But it will NOT play on line games.
My options are a good Pentium IV or a Mac. I have no experience with the Mac and what it will and will not run. I presume it will not run most on-line games, and I suspect that it won't do Outlook meaning that I sort of go down a permanent road if I go that way. Many have been trying to get me there for years, of course.
I'll probably end up with a new COMPAQ Pentium IV about 15" screen with an ATI or equivalent graphics chip and such like. I'd really like to be able to connect wirelessly with the Tablet PC as well.
And if I can manage to integrate that with a new Mac so I can do comparisons that would be pretty good too.
The Pentagon Futures scheme is over, but it was illustrative of the way economists think. After all, it made a certain amount of sense -- if you didn't think in human terms, and mostly thought about people as units in a model.
July 31, 2003
I'll head over to SIGGRAPH in a few minutes. It's in San Diego this year. Alex and David Em were over there yesterday, and apparently there are some things worth reporting.
David says that in graphics, Moore's Law is far too conservative. The doubling times are about nine months now. And nVIDIA is in with a vengeance, now the leading force to reckon with.
I have a lot of advice about laptops. More in the column.
I had a heck of a job configuring Outlook and the Tablet PC. Earthlink has apparently made it impossible to send mail through your own mail service if you are logged on to Earthlink; you have to send through Earthlink. This is in aid of Spam control.
Since we are connected by 53K modem to Earthlink here, I had to reconfigure all accounts to send through the Earthlink mail server only. Since 90% of the mail I get at my Earthlink account is Spam, while Spam Assassin run by Mazin/Rocket where my other accounts are hosted gets 90% of the Spam this is both interesting and frustrating. Of course Earthlink has far larger numbers to deal with than my people do, and can't give all the individual attention I get.
Eventually we'll do all my mail hosting on a server at Chaos Manor, but that won't solve the problem of connection through a dialup account.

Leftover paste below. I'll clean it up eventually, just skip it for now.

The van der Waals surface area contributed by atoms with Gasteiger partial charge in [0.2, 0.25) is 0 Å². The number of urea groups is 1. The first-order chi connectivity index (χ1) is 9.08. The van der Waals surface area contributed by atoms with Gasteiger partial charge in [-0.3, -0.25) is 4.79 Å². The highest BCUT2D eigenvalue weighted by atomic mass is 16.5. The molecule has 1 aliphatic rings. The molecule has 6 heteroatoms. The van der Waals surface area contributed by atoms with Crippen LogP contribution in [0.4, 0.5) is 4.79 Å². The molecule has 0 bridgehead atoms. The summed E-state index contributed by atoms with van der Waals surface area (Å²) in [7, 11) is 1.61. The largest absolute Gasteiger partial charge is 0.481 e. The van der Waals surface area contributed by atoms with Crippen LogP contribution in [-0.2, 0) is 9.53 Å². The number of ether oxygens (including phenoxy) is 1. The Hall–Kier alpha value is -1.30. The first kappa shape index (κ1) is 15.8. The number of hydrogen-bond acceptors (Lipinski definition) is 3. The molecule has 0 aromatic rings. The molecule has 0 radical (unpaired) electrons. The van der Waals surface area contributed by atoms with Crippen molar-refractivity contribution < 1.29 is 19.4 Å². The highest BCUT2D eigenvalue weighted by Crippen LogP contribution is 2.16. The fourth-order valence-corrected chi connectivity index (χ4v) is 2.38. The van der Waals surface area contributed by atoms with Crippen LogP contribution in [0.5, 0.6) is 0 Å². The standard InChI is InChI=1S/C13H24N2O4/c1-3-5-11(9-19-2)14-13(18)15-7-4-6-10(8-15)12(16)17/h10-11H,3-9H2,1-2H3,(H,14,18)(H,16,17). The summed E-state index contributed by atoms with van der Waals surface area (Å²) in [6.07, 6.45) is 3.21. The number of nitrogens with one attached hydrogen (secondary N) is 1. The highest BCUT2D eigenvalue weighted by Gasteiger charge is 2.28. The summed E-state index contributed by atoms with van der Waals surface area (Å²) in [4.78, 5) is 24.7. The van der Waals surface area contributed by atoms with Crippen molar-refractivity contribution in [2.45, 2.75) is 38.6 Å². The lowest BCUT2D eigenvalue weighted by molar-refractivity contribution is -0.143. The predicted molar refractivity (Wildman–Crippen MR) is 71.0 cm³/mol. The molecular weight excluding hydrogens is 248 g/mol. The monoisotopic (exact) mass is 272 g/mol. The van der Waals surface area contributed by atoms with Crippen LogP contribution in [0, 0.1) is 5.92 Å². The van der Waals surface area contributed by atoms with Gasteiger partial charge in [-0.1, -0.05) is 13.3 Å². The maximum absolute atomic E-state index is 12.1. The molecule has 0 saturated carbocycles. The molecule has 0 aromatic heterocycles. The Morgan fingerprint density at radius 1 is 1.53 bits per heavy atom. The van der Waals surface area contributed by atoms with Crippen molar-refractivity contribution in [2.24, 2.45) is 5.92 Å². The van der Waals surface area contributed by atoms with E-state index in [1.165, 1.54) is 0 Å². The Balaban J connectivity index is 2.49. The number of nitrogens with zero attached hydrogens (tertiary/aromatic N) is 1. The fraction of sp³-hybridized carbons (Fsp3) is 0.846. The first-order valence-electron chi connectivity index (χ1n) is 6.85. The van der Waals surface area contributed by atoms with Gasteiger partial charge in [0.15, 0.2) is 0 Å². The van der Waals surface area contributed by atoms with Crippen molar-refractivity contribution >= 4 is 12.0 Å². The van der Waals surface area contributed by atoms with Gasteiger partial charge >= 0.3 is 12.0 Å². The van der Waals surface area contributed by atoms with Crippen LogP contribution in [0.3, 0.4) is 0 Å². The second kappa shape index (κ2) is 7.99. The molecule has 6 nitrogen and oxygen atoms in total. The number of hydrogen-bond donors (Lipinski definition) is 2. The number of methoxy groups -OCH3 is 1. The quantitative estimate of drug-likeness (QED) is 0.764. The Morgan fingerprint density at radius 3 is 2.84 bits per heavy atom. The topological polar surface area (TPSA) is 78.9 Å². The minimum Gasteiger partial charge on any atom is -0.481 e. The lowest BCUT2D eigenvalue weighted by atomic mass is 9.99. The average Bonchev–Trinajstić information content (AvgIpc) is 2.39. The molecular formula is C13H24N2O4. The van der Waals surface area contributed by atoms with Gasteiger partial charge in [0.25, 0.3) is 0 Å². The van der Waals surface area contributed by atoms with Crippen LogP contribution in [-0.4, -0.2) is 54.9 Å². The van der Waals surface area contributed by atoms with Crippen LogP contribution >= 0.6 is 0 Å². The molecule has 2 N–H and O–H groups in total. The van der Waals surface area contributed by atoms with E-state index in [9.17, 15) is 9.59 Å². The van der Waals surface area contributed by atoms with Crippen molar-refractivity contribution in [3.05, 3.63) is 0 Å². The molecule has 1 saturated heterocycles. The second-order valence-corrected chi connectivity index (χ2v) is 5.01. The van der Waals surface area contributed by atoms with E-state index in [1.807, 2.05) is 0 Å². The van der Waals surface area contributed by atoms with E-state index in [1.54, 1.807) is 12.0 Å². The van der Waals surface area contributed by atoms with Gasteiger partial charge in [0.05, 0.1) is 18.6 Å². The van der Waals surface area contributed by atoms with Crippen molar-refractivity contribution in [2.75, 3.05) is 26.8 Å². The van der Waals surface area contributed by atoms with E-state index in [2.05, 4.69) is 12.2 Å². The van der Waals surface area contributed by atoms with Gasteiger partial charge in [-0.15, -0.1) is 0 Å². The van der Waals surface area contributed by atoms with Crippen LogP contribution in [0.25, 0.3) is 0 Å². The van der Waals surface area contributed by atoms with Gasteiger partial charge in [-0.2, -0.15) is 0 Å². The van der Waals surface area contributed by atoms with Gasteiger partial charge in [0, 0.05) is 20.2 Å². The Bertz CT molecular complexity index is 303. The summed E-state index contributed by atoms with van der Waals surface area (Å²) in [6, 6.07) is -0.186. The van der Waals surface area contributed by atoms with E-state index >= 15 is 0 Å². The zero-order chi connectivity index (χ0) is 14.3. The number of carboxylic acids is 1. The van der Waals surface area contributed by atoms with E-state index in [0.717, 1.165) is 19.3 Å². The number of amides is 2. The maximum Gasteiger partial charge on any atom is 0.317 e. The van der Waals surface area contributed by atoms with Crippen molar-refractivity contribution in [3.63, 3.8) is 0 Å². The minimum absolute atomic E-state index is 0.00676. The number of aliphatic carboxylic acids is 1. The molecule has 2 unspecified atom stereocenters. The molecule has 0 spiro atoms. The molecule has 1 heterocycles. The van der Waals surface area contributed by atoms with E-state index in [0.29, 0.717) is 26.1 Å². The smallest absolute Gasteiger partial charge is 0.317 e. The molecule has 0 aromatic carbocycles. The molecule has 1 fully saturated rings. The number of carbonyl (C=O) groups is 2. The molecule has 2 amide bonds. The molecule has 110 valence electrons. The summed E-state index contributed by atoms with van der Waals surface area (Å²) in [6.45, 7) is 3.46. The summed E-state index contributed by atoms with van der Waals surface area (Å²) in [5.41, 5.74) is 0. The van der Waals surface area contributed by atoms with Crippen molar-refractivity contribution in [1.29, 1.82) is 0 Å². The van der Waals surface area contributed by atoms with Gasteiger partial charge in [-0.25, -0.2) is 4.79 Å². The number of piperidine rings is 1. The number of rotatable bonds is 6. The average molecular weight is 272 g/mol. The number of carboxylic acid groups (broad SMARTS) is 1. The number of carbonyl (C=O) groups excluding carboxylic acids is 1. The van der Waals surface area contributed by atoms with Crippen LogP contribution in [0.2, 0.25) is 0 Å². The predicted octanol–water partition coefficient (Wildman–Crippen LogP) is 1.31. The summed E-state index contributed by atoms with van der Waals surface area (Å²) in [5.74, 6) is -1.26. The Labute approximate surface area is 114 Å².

There's a good bit of mail but I won't get to much of it before SIGGRAPH.
Just heard a news teaser about "WMD! Where's the smoking gun?"
They might go have a look at the killing fields where Saddam used chemicals on kids in the Iran war, or in his suppression of the people Bush I stirred to rebellion.
It's one thing to think we didn't need to be in there; it's another to try to act like Saddam was a good guy.
August 1, 2003
Spent yesterday at SIGGRAPH. Full report in the August column. Also spent a good part of the day with Peter Glaskowsky now editor in chief of Microprocessor Reports. It's always worth while listening to Peter about what's going on in our world. Peter thinks David Em is too conservative: the performance doubling time in graphics processing equipment is more like six months.
I'm still down here at the end of a 53K pipe. It feels like being at the bottom of a well.
On laptops: I want again to make it clear that my entirely favorable experiences with COMPAQ laptops is confined to their professional equipment lines. I have no experience with the "performance" or "Presario" or any of the other low-cost lines. Readers have varying stories on those; mostly of course what they report are bad experiences, but then that's true for nearly every low-cost brand.
Now I get much of the stuff I write about free, for the obvious reason that if I didn't I couldn't afford to write about it; but since I began my columns I have had the policy of always buying at full price enough equipment to get my work done. That way I am not dependent on anyone. I also have the policy of seldom writing about anything I don't use, and not using anything I don't like and wouldn't recommend; and I am pretty careful about relating my experiences with all this stuff. After all, I do a lot of silly things so you don't have to.